Study area and period
The study was conducted in the rural district of Enebsie Sarmidr, East Gojjam Zone, North West Ethiopia from March 1–30/2016. Enebsie Sarmidr district is located in East Gojjam Zone which is 364 km (km) far from Addis Ababa the capital city of Ethiopia, 182 km far from Bahir Dar the capital town of Amhara region and 194 km away from Debre Markos the capital town of East Gojjam Zone. The district has one district public hospital, seven public health centers, two medium private clinics and two urban and 31 rural health posts. Six health centers has stabilizing centers for complicated SAM cases management. The study area selection was done after review of the district’s annual report, as well there was paucity of research on SAM in this district.
A community based unmatched case control study design was employed to identify the risk factors of severe acute malnutrition among children under 5 years of age. Unmatched case control study was used because the number of the cases were small when compared to the number of controls. This study design was taken to determine the risk factors of SAM at the single point, case identification, followed by data collection.
Dyads defined as all mothers to children under 5 years of age living in rural district of Enebsie Sarmidr in a 1 month period in 2016.
Randomly selected cases and controls of Dyads who fulfill the inclusion criteria.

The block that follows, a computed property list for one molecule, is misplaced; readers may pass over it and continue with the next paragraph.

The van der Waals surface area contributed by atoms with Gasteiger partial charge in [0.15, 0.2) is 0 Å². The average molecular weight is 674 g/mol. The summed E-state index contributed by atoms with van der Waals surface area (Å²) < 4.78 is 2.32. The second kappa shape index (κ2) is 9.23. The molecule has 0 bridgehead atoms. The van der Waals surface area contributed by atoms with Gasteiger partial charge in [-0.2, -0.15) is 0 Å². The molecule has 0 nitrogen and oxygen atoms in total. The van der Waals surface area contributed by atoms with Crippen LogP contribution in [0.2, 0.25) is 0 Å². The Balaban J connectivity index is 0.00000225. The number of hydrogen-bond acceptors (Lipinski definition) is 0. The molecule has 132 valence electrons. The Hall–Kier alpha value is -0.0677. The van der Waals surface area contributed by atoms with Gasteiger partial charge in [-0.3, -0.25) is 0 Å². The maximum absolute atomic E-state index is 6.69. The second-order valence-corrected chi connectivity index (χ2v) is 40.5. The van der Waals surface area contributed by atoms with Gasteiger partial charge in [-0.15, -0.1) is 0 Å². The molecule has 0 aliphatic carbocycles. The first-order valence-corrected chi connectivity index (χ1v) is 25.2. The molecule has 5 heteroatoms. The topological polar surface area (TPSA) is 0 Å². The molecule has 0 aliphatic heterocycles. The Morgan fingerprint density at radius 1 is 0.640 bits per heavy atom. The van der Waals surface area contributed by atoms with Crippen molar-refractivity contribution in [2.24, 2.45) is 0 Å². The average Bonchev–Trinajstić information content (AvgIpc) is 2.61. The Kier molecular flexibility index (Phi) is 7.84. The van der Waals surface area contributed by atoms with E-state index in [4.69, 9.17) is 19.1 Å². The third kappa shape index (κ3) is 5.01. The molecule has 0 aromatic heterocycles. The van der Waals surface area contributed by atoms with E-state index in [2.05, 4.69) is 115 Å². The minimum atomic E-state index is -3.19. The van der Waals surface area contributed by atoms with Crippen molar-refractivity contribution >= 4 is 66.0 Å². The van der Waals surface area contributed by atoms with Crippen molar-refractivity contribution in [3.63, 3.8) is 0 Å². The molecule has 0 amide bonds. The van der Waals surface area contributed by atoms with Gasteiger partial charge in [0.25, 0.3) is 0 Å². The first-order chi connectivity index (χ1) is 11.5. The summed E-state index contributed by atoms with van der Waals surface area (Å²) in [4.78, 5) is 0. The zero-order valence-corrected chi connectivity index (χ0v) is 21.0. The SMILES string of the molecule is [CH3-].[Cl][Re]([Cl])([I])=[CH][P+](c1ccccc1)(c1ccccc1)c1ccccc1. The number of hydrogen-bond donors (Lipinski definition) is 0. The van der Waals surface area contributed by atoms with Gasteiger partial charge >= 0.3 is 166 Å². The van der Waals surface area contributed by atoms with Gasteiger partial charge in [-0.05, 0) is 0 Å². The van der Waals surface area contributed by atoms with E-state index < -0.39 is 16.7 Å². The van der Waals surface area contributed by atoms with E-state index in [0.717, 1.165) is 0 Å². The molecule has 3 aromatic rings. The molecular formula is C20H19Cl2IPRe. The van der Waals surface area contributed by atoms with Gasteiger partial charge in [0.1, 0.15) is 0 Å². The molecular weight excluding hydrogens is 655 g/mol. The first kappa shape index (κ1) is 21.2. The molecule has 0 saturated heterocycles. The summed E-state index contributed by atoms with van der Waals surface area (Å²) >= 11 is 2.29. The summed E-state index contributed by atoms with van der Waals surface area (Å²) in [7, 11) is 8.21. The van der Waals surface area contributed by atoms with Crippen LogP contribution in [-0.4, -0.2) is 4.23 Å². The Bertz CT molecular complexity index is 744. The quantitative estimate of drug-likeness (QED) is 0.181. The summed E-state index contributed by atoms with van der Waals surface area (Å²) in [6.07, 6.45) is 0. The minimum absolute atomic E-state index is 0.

Dyads who lived at least 6 months in the study area.
Mothers unable to communicate due to illness or in voluntarism and controls from the same house of cases.
The sample size was calculated using Epi info 7 statcalc. The assumptions used for calculation were detecting a 3.5 times higher risk of suboptimal infant breast feeding practices among the cases and a 65.9 prevalence of suboptimal infant breast feeding practice among the controls based on the study done previously; 95% confidence interval (CI), 90% power and case to control ratio of 1:4 . The case control ratio of 1: 4 was used to increase the power and sample size. As the number of cases were small, the sample size was increased by increasing the number of the controls. This made the minimum calculated sample size 58 for cases and 231 for controls. By taking 10% non-response rate the total sample size required was 318 having 64 cases and 254 controls.
The district has 31 rural kebeles. All the 31 kebeles were included in the study. For this study, survey was conducted before the actual study and there were 13,122 under five children in the district. Of these, 115 were found with SAM. So the calculated sample size, 64 cases and 254 controls were selected in proportional allocation to the sample size of each of the 31 rural kebeles using computer generated simple random sampling technique in 1:4 case, control ratio. Totally 318 mother/care giver to child pairs were included.
Socio demographic characteristics; age of child, child sex, parental education, parental occupation, marital status of the mother, household economic status, maternal autonomy in decision making and family size
Nutrition and Child caring practices; Exclusive breast feeding (EBF), Sub optimal EBF, late initiation of breast feeding.